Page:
A latest example was the 12-month period through Q3 2021, when the annual real GDP growth rate and inflation rate were 4.9% and 5.4%, respectively, while the Index returned an impressive annual rate of 12.1%.
In the world of real estate investing, residential properties have always been a popular hedge against inflation, owing to several reasons:
- As the price of a home rises over time, it lowers the loan-to-value ratio of any mortgage debt. This increases the equity on the property, while the fixed-rate mortgage payments remain the same.
- Inflation also increases rental income, especially for property sectors with short-term lease structures, as higher home prices usually lead to higher rent. If the mortgage remains unchanged as rent increases, investors will see their wealth grow in this aspect despite inflation.
- Property values also tend to stay on a steady upward curve over time. Real estate investments can also offer investors potential recurring income and keep pace with or exceed inflation when they appreciate in value.
Commercial real estate too has been observed to perform well in an inflationary environment.
According to a 2011 report by the Counselors of Real Estate, commercial real estate in the U.S. had “handily” beaten inflation, except when there were severe supply gluts from excessive construction or a fall in demand for such properties, which have been infrequent.
When it comes to commercial real estate, ‘lease escalation clauses’, which allow landlords to keep up with inflation and other increasing expenses over the course of a multi-year lease, are very common. These clauses allow landlords to either:
- Synchronise rent with the pace of inflation;
- Increase a fixed amount of rent every year (stepped increases); or
- Increase rent at a predetermined percentage each year.
These essentially provide commercial real estate investors with a hedge against inflation.Sign Up at RealVantage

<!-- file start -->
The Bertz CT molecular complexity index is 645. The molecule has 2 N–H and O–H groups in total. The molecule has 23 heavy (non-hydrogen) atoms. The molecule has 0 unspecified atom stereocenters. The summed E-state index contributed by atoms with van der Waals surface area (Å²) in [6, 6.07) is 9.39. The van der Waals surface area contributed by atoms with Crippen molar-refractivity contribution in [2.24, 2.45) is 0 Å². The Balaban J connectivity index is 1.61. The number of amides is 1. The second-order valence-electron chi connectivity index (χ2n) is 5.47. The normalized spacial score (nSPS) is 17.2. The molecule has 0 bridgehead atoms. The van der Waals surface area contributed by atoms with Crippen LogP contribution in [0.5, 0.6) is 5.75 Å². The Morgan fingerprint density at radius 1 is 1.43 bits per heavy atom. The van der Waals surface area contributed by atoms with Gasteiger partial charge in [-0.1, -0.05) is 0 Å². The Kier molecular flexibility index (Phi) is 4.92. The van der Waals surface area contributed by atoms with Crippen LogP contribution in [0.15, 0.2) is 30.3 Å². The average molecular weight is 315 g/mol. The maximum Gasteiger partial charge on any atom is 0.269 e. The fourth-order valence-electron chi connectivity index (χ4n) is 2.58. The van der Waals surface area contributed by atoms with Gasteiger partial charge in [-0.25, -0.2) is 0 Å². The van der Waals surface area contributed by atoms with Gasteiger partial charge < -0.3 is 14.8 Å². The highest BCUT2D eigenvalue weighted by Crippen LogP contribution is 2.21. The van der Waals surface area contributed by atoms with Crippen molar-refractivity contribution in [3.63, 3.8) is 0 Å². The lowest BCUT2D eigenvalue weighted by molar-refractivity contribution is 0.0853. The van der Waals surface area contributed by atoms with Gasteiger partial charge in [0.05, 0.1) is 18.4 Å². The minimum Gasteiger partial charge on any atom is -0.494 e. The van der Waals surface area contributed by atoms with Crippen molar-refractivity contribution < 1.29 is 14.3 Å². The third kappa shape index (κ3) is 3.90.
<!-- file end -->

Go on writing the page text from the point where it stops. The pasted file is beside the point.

"... like the other common asset classes, you can also invest in real estate with an investment portfolio approach to benefit from diversification across various geographies, property types, as well as investment strategies, time horizons and amounts, to enhance your risk-adjusted returns."
It is also worth mentioning that in a recent LinkedIn poll RealVantage conducted, an overwhelming majority of respondents (73%) have expressed that real estate is their preferred investment for hedging against inflation. This implies that the notion of investing in real estate to hedge against inflation is not unfamiliar to investors.
Investing in a portfolio of fractionally owned properties is a smart way to beat inflation
You may think that investing in physical real estate is only for the well-heeled. But the fact is, investors can now have access to co-invest in and fractionally own investment-grade physical properties through the route of a real estate private equity investment platform, as a possible means to protect their money against inflation.
And like the other common asset classes, you can also invest in real estate with an investment portfolio approach to benefit from diversification across various geographies, property types, as well as investment strategies, time horizons and amounts, to enhance your risk-adjusted returns.
One obvious advantage of co-investing in physical real estate through this approach is that the barriers to entry are much lower than if you were to purchase one yourself, as you could start with a relatively lower capital outlay.
In addition, you could ride on the different favourable macroeconomic and market conditions of different countries by investing in properties worldwide to further mitigate your investment risks in an investment portfolio.
And here’s the best part: you would never have to worry about the upkeep and complicated investment processes of your invested properties throughout the investment period, as professional investment and asset managers will be doing all the heavy lifting.
Don’t let inflation devour your money before you start to act
It is clear that inflation will only diminish the purchasing power of your savings over time and set you further apart from your retirement goals if you do nothing to safeguard your money.
While you could invest in a myriad of assets to grow your nest egg, it is definitely worth considering co-investing in physical real estate through the fractional ownership route, as the benefits are evident.
Importantly, always remember that it is never too early, or too late, to start securing your wealth and the future of your retirement.
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Disclaimer: The information and/or documents contained in this article does not constitute financial advice and is meant for educational purposes. Please consult your financial advisor, accountant, and/or attorney before proceeding with any financial/real estate investments.